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Ancient Cometa rebuild

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Looking for some knowldge here. 
I got this Cometa springer in 1960 for Christmas. It got all the loving attention you can expect from an 8-year old.
Still have it, but it needs some rejuvenation. I'm hoping some experts are hanging around that can tell me how to get this thing apart.

Firstly, the barrel is shot - bend, gouged, and beyond repair. I bought a new barrel from Crosman that looks usable. I need the new barrel in the old breechblock.
Question - how do these separate from the breechblock? Do you press it out? If I have to I can turn it off (the new one) with the lathe and bore the old one out of the breechblock. I'm hoping there is an easier way.

Next issue is how to get the powerplant apart. The rear cap does not appear to be threaded, but I don't see any other way it is retained.

Suggestions welcome !

Do you have any idea about the model of your Cometa? 1960 is a ways away, but even then, manufacturers usually stamped some info on the gun, usually on the breech block (which appears empty in the pic), but also on the receiver top, sides, front, rear etc. I would go over the gun to try and get some extra info.

Going by the modern Cometa springers, the threaded upright hole in the receiver between the trigger block hole and the cocking hole (where you see the mainspring) should have had a threaded bolt that has a block with an internal thread for a head. This bolt locks an internal rear block that keeps the mainspring in place. From the looks of it, I guess you have taken the bolt off.

Another locking feature is a thick crosswise pin some way back from the upright bolt. Both of these need to come off before the powerplant can be taken out. But, it appears you have taken the crosspin out, as well. At this juncture, the end block should come out, but apparently it doesn't.

I would try heating the end block up, to break any and all extraneous bonding that may be there. Soaking in a solvent such as brake cleaner or simply gasoline would be on the list, as well.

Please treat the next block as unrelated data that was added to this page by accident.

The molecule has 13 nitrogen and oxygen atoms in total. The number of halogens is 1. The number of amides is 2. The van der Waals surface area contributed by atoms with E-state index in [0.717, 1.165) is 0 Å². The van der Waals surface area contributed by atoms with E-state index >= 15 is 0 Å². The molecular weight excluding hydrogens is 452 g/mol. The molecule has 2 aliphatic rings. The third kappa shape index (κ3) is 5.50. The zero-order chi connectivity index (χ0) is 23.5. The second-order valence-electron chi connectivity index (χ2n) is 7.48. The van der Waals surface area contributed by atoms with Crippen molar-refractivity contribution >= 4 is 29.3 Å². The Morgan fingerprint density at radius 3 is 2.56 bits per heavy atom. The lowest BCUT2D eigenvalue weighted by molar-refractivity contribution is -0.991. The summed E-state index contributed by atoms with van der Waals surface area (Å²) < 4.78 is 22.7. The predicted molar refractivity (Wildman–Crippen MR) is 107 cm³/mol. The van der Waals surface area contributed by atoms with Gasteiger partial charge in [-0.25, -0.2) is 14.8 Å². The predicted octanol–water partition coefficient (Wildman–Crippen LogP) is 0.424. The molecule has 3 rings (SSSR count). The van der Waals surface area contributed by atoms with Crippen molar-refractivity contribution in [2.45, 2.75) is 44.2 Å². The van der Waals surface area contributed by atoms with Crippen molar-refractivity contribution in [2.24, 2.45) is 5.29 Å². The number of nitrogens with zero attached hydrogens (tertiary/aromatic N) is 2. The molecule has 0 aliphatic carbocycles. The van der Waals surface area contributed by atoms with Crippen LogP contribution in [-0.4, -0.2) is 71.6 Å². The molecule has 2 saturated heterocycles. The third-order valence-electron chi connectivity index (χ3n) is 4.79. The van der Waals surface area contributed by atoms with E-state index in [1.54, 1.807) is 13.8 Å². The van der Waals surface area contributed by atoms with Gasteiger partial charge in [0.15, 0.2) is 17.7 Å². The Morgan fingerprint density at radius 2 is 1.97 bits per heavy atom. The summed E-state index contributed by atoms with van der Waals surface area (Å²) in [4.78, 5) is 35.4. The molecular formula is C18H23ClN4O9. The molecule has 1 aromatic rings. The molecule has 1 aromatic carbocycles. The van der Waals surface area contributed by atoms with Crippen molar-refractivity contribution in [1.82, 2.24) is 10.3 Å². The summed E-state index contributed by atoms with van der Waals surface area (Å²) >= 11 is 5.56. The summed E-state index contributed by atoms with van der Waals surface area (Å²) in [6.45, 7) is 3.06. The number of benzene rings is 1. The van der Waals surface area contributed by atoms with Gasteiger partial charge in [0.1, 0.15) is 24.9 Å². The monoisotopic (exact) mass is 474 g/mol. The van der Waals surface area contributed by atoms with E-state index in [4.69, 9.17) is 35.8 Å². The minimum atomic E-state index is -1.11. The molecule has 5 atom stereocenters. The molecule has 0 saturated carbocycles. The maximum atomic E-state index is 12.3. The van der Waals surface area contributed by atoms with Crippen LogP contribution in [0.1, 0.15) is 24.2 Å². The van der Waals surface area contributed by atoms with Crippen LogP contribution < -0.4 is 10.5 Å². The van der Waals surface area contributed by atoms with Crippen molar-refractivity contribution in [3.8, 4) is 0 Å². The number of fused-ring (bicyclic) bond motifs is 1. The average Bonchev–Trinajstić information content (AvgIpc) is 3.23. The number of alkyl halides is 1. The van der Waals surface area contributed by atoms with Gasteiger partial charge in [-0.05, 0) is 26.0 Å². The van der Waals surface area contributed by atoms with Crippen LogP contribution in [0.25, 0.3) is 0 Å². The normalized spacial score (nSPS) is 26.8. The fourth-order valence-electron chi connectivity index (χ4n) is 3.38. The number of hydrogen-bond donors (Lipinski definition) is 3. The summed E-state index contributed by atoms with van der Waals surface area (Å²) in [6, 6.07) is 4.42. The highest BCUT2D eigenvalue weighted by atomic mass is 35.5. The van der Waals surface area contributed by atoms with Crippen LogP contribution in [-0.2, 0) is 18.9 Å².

Very old springers have often seized, meaning the mainspring and piston won't move with the normal procedure, due to the parts jamming from lubes turning into glue over time, accumulated dirt, possible rust etc. Oftentimes this means needing to pull the piston, with the mainspring out via the cocking slot, using considerable force (while preventing damage to the gun).

Springer barrels are almost never changed by keeping the breech block and only changing the barrel - that's just too much work, with too many risks. I guess you have tried to locate an actual replacement before going the Crosman route.

Most airgun barrels are pressed in the breech block. I have no experience nor examples of taking the barrel out of the breech block and replacing it with another. But anything that was done at the factory can be undone. It's a matter of cost, skill and feasibility.

    The tube is marked "Cometa 5" so I assume it is a Model 5. The only other marks on this gun are two "1"s stamp on the rear of the cylinder cap. It is normally hidden by the stock. 
    I emailed Cometa years ago to inquire about parts availability but got no reply.  I'll try again.

    Yes, everything that can come off easily is off, and the crosspin came out easily. It did not seem to be under any pressure.
    I have not tried cleaning it.  I have an ultrasonic cleaner that might be useful, with a strong solvent like Simple Green.  Then follow with a petrochemical solvent.
    I may be able to compress the spring and see if that will push that cap off.  Might take some creative fixturing.
    I expect the piston and spring are toast anyway so I'm not opposed to damaging them in the process.

As for the barrel, I'll make a press fixture and try loading it up on the press.

    Good suggestions, thanks!

I just did a simple Google search for "Cometa model 5" and see that Numrich has a NOS stock for it!   Cool. I'll buy that.
Looks like there is more info out there than there was last time I searched.

I know next to nothing regarding how the barrel is mated to the breech.  I once tried to switch out a barrel on an older Chinese springer.  In that case a cross pin was used to secure the barrel to the breech.  It was very hard to see the pin as it blended almost invisibly.  My attempt was not a success, even after driving out that pin, which was hard to do, I could not get the barrel to budge.   I didn't have a press of any kind, and I'm sure it would have made all the difference.  I think using a press will give you the results you seek, just make sure there is not a cross pin.


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